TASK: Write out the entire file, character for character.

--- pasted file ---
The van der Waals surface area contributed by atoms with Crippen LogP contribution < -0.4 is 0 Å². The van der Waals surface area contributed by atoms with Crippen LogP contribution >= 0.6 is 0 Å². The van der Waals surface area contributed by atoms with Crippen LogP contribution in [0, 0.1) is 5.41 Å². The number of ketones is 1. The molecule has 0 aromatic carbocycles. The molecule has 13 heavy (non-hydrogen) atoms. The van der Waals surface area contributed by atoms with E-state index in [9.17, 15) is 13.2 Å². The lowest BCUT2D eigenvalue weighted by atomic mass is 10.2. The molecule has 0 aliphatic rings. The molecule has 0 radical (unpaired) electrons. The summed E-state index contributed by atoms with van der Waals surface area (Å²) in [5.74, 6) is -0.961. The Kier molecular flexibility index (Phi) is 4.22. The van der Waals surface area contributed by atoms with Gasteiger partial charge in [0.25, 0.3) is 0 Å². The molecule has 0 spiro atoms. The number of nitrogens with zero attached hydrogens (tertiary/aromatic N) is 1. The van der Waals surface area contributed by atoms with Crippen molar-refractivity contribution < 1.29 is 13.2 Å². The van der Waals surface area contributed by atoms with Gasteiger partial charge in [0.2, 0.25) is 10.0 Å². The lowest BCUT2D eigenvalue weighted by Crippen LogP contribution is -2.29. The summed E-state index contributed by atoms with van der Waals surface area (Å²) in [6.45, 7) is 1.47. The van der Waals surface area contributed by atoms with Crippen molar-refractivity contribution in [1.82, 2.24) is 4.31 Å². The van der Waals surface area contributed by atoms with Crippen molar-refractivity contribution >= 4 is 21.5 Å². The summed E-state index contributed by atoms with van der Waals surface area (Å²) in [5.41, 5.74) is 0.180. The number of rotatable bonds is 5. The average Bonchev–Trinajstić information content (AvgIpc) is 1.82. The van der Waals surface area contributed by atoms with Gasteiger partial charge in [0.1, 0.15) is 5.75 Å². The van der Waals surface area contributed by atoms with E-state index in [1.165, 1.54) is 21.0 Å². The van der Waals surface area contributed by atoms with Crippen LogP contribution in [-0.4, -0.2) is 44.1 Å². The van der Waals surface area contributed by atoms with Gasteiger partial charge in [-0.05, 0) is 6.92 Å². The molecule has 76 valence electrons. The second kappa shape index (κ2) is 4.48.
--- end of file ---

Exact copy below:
The van der Waals surface area contributed by atoms with Crippen LogP contribution < -0.4 is 0 Å². The van der Waals surface area contributed by atoms with Crippen LogP contribution >= 0.6 is 0 Å². The van der Waals surface area contributed by atoms with Crippen LogP contribution in [0, 0.1) is 5.41 Å². The number of ketones is 1. The molecule has 0 aromatic carbocycles. The molecule has 13 heavy (non-hydrogen) atoms. The van der Waals surface area contributed by atoms with E-state index in [9.17, 15) is 13.2 Å². The lowest BCUT2D eigenvalue weighted by atomic mass is 10.2. The molecule has 0 aliphatic rings. The molecule has 0 radical (unpaired) electrons. The summed E-state index contributed by atoms with van der Waals surface area (Å²) in [5.74, 6) is -0.961. The Kier molecular flexibility index (Phi) is 4.22. The van der Waals surface area contributed by atoms with Gasteiger partial charge in [0.25, 0.3) is 0 Å². The molecule has 0 spiro atoms. The number of nitrogens with zero attached hydrogens (tertiary/aromatic N) is 1. The van der Waals surface area contributed by atoms with Crippen molar-refractivity contribution < 1.29 is 13.2 Å². The van der Waals surface area contributed by atoms with Gasteiger partial charge in [0.2, 0.25) is 10.0 Å². The lowest BCUT2D eigenvalue weighted by Crippen LogP contribution is -2.29. The summed E-state index contributed by atoms with van der Waals surface area (Å²) in [6.45, 7) is 1.47. The van der Waals surface area contributed by atoms with Crippen molar-refractivity contribution in [1.82, 2.24) is 4.31 Å². The van der Waals surface area contributed by atoms with Crippen molar-refractivity contribution >= 4 is 21.5 Å². The summed E-state index contributed by atoms with van der Waals surface area (Å²) in [5.41, 5.74) is 0.180. The number of rotatable bonds is 5. The average Bonchev–Trinajstić information content (AvgIpc) is 1.82. The van der Waals surface area contributed by atoms with Gasteiger partial charge in [0.1, 0.15) is 5.75 Å². The van der Waals surface area contributed by atoms with E-state index in [1.165, 1.54) is 21.0 Å². The van der Waals surface area contributed by atoms with Crippen LogP contribution in [-0.4, -0.2) is 44.1 Å². The van der Waals surface area contributed by atoms with Gasteiger partial charge in [-0.05, 0) is 6.92 Å². The molecule has 76 valence electrons. The second kappa shape index (κ2) is 4.48.